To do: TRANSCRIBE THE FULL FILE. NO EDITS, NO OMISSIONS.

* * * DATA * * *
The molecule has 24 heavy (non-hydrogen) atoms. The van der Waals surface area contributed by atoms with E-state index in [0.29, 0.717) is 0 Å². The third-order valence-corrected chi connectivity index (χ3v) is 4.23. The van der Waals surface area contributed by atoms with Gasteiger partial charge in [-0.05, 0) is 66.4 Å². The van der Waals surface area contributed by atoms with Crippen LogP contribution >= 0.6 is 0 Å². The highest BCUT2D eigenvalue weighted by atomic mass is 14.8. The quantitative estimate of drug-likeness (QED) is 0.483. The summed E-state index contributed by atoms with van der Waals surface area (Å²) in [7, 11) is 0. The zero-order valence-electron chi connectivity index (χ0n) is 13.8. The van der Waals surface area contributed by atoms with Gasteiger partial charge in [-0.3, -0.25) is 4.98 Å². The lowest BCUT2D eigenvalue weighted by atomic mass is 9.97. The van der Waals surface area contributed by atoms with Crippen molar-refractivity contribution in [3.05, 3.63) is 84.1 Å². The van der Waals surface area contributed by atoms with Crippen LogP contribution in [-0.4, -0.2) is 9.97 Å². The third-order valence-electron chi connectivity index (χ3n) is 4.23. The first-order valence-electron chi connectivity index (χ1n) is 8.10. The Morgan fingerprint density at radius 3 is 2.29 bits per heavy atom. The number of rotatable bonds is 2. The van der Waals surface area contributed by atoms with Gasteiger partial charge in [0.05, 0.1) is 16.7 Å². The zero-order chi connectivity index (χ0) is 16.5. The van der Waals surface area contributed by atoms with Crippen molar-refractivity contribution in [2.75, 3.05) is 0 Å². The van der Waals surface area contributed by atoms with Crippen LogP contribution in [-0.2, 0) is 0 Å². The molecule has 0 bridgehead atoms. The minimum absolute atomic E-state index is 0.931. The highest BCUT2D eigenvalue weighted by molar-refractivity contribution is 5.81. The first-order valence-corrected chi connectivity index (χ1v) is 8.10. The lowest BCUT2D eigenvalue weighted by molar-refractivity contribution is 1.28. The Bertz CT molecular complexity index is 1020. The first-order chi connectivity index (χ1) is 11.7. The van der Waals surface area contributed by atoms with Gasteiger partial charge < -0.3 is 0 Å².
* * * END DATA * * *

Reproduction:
The molecule has 24 heavy (non-hydrogen) atoms. The van der Waals surface area contributed by atoms with E-state index in [0.29, 0.717) is 0 Å². The third-order valence-corrected chi connectivity index (χ3v) is 4.23. The van der Waals surface area contributed by atoms with Gasteiger partial charge in [-0.05, 0) is 66.4 Å². The van der Waals surface area contributed by atoms with Crippen LogP contribution >= 0.6 is 0 Å². The highest BCUT2D eigenvalue weighted by atomic mass is 14.8. The quantitative estimate of drug-likeness (QED) is 0.483. The summed E-state index contributed by atoms with van der Waals surface area (Å²) in [7, 11) is 0. The zero-order valence-electron chi connectivity index (χ0n) is 13.8. The van der Waals surface area contributed by atoms with Gasteiger partial charge in [-0.3, -0.25) is 4.98 Å². The lowest BCUT2D eigenvalue weighted by atomic mass is 9.97. The van der Waals surface area contributed by atoms with Crippen molar-refractivity contribution in [3.05, 3.63) is 84.1 Å². The van der Waals surface area contributed by atoms with Crippen LogP contribution in [-0.4, -0.2) is 9.97 Å². The third-order valence-electron chi connectivity index (χ3n) is 4.23. The first-order valence-electron chi connectivity index (χ1n) is 8.10. The Morgan fingerprint density at radius 3 is 2.29 bits per heavy atom. The number of rotatable bonds is 2. The van der Waals surface area contributed by atoms with Gasteiger partial charge in [0.05, 0.1) is 16.7 Å². The zero-order chi connectivity index (χ0) is 16.5. The van der Waals surface area contributed by atoms with Crippen molar-refractivity contribution in [2.75, 3.05) is 0 Å². The van der Waals surface area contributed by atoms with Crippen LogP contribution in [-0.2, 0) is 0 Å². The molecule has 0 bridgehead atoms. The minimum absolute atomic E-state index is 0.931. The highest BCUT2D eigenvalue weighted by molar-refractivity contribution is 5.81. The first-order valence-corrected chi connectivity index (χ1v) is 8.10. The lowest BCUT2D eigenvalue weighted by molar-refractivity contribution is 1.28. The Bertz CT molecular complexity index is 1020. The first-order chi connectivity index (χ1) is 11.7. The van der Waals surface area contributed by atoms with Gasteiger partial charge < -0.3 is 0 Å².